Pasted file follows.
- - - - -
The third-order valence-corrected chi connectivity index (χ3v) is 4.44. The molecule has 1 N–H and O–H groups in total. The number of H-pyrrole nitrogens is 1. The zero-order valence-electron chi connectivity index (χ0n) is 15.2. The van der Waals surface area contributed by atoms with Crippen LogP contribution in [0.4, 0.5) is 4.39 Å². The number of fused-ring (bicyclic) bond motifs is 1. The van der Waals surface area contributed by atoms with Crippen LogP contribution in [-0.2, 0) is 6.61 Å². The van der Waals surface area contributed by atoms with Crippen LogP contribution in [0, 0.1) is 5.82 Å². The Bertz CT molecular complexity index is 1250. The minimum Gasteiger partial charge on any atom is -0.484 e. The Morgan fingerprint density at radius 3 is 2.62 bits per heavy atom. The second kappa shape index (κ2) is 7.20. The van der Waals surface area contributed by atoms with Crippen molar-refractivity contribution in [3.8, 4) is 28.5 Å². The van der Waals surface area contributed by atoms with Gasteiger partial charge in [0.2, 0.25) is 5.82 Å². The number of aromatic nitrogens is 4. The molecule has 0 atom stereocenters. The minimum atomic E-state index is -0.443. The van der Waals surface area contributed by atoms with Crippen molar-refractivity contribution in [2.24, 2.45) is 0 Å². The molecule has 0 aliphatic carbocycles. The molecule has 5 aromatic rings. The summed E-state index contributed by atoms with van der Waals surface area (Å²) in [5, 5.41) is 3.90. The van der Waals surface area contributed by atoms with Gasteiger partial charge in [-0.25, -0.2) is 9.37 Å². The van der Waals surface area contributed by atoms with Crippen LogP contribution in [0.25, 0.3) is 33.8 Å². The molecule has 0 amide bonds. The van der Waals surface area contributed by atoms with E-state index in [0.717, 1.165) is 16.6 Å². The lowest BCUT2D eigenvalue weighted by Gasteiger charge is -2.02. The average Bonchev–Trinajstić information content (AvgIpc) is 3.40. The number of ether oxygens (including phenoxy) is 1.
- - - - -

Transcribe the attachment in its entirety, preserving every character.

The third-order valence-corrected chi connectivity index (χ3v) is 4.44. The molecule has 1 N–H and O–H groups in total. The number of H-pyrrole nitrogens is 1. The zero-order valence-electron chi connectivity index (χ0n) is 15.2. The van der Waals surface area contributed by atoms with Crippen LogP contribution in [0.4, 0.5) is 4.39 Å². The number of fused-ring (bicyclic) bond motifs is 1. The van der Waals surface area contributed by atoms with Crippen LogP contribution in [-0.2, 0) is 6.61 Å². The van der Waals surface area contributed by atoms with Crippen LogP contribution in [0, 0.1) is 5.82 Å². The Bertz CT molecular complexity index is 1250. The minimum Gasteiger partial charge on any atom is -0.484 e. The Morgan fingerprint density at radius 3 is 2.62 bits per heavy atom. The second kappa shape index (κ2) is 7.20. The van der Waals surface area contributed by atoms with Crippen molar-refractivity contribution in [3.8, 4) is 28.5 Å². The van der Waals surface area contributed by atoms with Gasteiger partial charge in [0.2, 0.25) is 5.82 Å². The number of aromatic nitrogens is 4. The molecule has 0 atom stereocenters. The minimum atomic E-state index is -0.443. The van der Waals surface area contributed by atoms with Crippen molar-refractivity contribution in [2.24, 2.45) is 0 Å². The molecule has 0 aliphatic carbocycles. The molecule has 5 aromatic rings. The summed E-state index contributed by atoms with van der Waals surface area (Å²) in [5, 5.41) is 3.90. The van der Waals surface area contributed by atoms with Gasteiger partial charge in [-0.25, -0.2) is 9.37 Å². The van der Waals surface area contributed by atoms with Crippen LogP contribution in [0.25, 0.3) is 33.8 Å². The molecule has 0 amide bonds. The van der Waals surface area contributed by atoms with E-state index in [0.717, 1.165) is 16.6 Å². The lowest BCUT2D eigenvalue weighted by Gasteiger charge is -2.02. The average Bonchev–Trinajstić information content (AvgIpc) is 3.40. The number of ether oxygens (including phenoxy) is 1.